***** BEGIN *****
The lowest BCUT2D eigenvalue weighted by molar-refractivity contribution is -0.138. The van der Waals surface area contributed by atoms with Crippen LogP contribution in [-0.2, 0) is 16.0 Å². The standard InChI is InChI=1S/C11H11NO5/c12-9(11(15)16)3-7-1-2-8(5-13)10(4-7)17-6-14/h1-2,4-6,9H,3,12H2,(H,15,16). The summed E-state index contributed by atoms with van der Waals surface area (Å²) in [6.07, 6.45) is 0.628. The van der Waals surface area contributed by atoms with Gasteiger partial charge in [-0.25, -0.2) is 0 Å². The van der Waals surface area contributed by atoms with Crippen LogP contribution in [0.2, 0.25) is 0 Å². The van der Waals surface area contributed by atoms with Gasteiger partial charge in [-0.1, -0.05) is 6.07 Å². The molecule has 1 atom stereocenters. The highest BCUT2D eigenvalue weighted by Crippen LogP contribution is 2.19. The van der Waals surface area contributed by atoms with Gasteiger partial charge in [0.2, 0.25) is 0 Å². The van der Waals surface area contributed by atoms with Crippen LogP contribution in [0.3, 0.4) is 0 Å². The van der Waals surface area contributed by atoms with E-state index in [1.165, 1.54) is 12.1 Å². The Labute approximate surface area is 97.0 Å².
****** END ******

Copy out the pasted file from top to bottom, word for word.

The lowest BCUT2D eigenvalue weighted by molar-refractivity contribution is -0.138. The van der Waals surface area contributed by atoms with Crippen LogP contribution in [-0.2, 0) is 16.0 Å². The standard InChI is InChI=1S/C11H11NO5/c12-9(11(15)16)3-7-1-2-8(5-13)10(4-7)17-6-14/h1-2,4-6,9H,3,12H2,(H,15,16). The summed E-state index contributed by atoms with van der Waals surface area (Å²) in [6.07, 6.45) is 0.628. The van der Waals surface area contributed by atoms with Gasteiger partial charge in [-0.25, -0.2) is 0 Å². The van der Waals surface area contributed by atoms with Crippen LogP contribution in [0.2, 0.25) is 0 Å². The van der Waals surface area contributed by atoms with Gasteiger partial charge in [-0.1, -0.05) is 6.07 Å². The molecule has 1 atom stereocenters. The highest BCUT2D eigenvalue weighted by Crippen LogP contribution is 2.19. The van der Waals surface area contributed by atoms with Gasteiger partial charge in [0.2, 0.25) is 0 Å². The van der Waals surface area contributed by atoms with Crippen LogP contribution in [0.3, 0.4) is 0 Å². The van der Waals surface area contributed by atoms with E-state index in [1.165, 1.54) is 12.1 Å². The Labute approximate surface area is 97.0 Å².